New Zealand to probe deadly SAS raid in Afghanistan

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—File Photo


WELLINGTON: New Zealand ordered a top-level inquiry Wednesday into allegations its special forces killed six civilians, including a three-year-old child, during a botched 2010 raid on an Afghan village.

The New Zealand military vehemently denies the accusations, which were first made in a book “Hit and Run” published last year.

The book alleged an elite SAS squad staged the raid as a “revenge attack” after a New Zealand soldier was killed, but faulty intelligence meant it targeted villagers rather than insurgents.

It also claimed the military covered up the raid’s failure, falsely saying nine insurgents had died when it knew otherwise.

The centre-left Labour Party called for an independent inquiry while in opposition and Attorney-General David Parker reviewed the case following last year’s election win.

Parker on Wednesday appointed former prime minister Geoffrey Palmer and Supreme Court judge Terence Arnold to head the probe.

“Bearing in mind the need for the public to have confidence in the NZDF, I have decided in the public interest that an inquiry is warranted,” he said.

Parker said he had seen video of the raid suggesting there were “armed individuals” in the village but the footage was not conclusive, hence the need for the inquiry.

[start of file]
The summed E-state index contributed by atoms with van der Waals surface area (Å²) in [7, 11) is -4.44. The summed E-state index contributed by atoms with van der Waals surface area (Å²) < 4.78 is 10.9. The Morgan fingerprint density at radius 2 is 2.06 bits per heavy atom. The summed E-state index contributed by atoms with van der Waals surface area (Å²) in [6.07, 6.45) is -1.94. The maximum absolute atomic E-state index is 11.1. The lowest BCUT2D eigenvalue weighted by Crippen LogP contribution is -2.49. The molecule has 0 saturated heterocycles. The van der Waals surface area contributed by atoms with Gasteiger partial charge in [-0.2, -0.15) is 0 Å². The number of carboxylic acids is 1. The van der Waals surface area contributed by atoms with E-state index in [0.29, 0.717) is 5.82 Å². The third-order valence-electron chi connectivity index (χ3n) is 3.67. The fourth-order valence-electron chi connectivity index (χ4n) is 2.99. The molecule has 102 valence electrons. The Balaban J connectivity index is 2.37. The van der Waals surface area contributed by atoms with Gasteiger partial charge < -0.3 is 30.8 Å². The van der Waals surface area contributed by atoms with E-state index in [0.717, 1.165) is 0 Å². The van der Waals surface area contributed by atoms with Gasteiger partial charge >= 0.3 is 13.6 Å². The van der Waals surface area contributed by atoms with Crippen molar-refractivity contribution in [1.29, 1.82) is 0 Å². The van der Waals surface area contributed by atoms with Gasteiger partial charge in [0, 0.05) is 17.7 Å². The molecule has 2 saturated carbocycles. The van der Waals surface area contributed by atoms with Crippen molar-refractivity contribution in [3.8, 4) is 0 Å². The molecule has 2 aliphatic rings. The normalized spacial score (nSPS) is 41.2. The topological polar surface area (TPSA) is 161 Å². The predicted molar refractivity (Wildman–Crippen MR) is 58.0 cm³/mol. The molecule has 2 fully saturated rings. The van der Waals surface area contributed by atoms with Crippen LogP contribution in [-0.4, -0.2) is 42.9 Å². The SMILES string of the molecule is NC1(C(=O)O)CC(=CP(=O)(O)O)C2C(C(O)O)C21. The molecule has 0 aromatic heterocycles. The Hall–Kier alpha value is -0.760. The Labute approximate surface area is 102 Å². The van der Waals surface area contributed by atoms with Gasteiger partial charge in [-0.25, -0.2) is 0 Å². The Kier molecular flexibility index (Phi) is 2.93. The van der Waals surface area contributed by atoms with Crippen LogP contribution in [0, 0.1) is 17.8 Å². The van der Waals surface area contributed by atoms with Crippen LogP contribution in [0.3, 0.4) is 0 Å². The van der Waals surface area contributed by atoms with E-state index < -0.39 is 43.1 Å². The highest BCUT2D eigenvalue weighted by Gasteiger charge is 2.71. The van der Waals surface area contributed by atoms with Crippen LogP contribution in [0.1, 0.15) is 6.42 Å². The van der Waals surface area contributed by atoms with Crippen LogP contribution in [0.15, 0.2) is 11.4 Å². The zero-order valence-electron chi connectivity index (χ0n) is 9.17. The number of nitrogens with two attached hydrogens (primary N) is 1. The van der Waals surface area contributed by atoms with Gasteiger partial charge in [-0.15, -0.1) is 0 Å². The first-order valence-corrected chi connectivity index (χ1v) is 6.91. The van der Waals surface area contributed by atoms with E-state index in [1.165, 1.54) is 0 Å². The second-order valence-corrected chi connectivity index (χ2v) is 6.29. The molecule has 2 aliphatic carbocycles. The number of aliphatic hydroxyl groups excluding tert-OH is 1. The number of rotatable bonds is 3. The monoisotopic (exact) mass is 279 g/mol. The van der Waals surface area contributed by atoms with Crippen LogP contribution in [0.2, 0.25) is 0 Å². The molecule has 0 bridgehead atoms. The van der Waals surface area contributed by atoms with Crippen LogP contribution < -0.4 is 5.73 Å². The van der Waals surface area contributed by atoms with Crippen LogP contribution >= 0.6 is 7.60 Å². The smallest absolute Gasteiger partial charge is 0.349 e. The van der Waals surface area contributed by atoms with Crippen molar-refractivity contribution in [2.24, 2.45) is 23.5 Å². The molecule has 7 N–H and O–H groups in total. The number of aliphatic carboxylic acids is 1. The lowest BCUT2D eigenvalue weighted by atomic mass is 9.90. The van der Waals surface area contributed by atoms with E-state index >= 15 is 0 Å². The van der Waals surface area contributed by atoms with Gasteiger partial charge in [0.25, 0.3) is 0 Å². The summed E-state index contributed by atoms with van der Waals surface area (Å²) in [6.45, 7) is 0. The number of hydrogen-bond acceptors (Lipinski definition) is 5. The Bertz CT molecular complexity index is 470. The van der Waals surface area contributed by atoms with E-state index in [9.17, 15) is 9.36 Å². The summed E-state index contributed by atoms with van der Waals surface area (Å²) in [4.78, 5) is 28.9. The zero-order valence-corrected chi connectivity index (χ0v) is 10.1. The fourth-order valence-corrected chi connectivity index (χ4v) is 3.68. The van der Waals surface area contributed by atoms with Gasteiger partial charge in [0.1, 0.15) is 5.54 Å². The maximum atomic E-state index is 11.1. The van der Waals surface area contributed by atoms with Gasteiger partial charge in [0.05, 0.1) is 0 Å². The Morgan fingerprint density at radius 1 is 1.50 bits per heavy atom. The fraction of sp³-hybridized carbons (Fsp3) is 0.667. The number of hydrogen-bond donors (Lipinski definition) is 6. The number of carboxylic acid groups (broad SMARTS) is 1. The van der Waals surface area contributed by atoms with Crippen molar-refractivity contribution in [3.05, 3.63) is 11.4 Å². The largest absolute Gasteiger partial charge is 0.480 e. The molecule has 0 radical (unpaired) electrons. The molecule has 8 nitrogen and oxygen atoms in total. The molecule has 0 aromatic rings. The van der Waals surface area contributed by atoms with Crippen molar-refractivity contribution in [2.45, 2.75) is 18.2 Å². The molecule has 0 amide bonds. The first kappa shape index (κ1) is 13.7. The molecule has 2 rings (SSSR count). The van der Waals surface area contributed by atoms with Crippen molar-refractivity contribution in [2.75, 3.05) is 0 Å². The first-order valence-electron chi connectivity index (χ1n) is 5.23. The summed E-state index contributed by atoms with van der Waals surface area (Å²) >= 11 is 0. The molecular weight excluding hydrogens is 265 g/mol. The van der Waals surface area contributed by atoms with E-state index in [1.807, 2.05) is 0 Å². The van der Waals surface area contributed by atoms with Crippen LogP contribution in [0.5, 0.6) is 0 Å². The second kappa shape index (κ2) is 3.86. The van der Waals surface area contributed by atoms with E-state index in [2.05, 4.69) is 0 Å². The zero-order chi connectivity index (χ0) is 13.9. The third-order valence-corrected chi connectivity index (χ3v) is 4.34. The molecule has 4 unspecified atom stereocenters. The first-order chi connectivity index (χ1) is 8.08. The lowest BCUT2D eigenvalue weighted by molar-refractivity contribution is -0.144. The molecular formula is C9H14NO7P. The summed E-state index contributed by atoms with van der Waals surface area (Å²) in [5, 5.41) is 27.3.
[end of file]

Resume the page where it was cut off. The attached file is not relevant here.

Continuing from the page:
It will examine the conduct of troops during the raid, whether those killed were insurgents or civilians and the accuracy of military briefings given to the public and the government.

It is expected to take up to a year.

The New Zealand Defence Force chief, Lieutenant General Tim Keating, said he stood by earlier statements about the raid.

“At all times throughout this operation our NZSAS acted professionally and conducted themselves to the high standards expected of our special forces,” he said.

New Zealand sent a reconstruction team and a small special forces contingent to join the NATO-led operation in Afghanistan in 2003.

In early August 2010, Lieutenant Tim O’Donnell became the first of New Zealand’s 10 military deaths in Afghanistan when his patrol was hit by a roadside bomb.

The SAS raid in the northern province of Baghlan, carried out with US helicopter support, took place about two weeks later on August 22.

In the following days Mohammad Ismail, a district chief for Tala Wa Barfak, where the incident occurred, told AFP that eight people died in the raid, all civilians.

The New Zealand military initially kept silent about its involvement, then said nine insurgents were killed and no civilians harmed. —AFP